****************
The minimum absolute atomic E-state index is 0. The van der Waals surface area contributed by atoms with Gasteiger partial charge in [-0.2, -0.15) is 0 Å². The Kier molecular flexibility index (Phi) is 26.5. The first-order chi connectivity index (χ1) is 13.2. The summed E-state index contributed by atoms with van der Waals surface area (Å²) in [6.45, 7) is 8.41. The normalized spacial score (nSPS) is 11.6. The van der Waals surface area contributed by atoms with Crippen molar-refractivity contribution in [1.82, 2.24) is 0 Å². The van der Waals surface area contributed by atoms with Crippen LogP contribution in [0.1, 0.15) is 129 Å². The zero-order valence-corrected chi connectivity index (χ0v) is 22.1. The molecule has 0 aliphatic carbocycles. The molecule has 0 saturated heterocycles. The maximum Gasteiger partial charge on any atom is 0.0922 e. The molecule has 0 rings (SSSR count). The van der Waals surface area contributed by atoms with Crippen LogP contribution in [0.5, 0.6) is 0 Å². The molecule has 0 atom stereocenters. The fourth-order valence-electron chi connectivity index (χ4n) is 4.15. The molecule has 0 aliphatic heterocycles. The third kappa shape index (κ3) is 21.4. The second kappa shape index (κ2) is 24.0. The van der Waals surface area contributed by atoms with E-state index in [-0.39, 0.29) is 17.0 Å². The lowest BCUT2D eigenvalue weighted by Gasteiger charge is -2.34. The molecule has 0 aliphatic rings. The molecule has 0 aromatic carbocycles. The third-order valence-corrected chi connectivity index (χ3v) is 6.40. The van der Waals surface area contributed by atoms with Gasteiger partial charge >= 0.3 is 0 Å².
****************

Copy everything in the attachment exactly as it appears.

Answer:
The minimum absolute atomic E-state index is 0. The van der Waals surface area contributed by atoms with Gasteiger partial charge in [-0.2, -0.15) is 0 Å². The Kier molecular flexibility index (Phi) is 26.5. The first-order chi connectivity index (χ1) is 13.2. The summed E-state index contributed by atoms with van der Waals surface area (Å²) in [6.45, 7) is 8.41. The normalized spacial score (nSPS) is 11.6. The van der Waals surface area contributed by atoms with Crippen molar-refractivity contribution in [1.82, 2.24) is 0 Å². The van der Waals surface area contributed by atoms with Crippen LogP contribution in [0.1, 0.15) is 129 Å². The zero-order valence-corrected chi connectivity index (χ0v) is 22.1. The molecule has 0 aliphatic carbocycles. The molecule has 0 saturated heterocycles. The maximum Gasteiger partial charge on any atom is 0.0922 e. The molecule has 0 rings (SSSR count). The van der Waals surface area contributed by atoms with Crippen LogP contribution in [0.5, 0.6) is 0 Å². The molecule has 0 atom stereocenters. The fourth-order valence-electron chi connectivity index (χ4n) is 4.15. The molecule has 0 aliphatic heterocycles. The third kappa shape index (κ3) is 21.4. The second kappa shape index (κ2) is 24.0. The van der Waals surface area contributed by atoms with E-state index in [-0.39, 0.29) is 17.0 Å². The lowest BCUT2D eigenvalue weighted by Gasteiger charge is -2.34. The molecule has 0 aliphatic rings. The molecule has 0 aromatic carbocycles. The third-order valence-corrected chi connectivity index (χ3v) is 6.40. The van der Waals surface area contributed by atoms with Gasteiger partial charge >= 0.3 is 0 Å².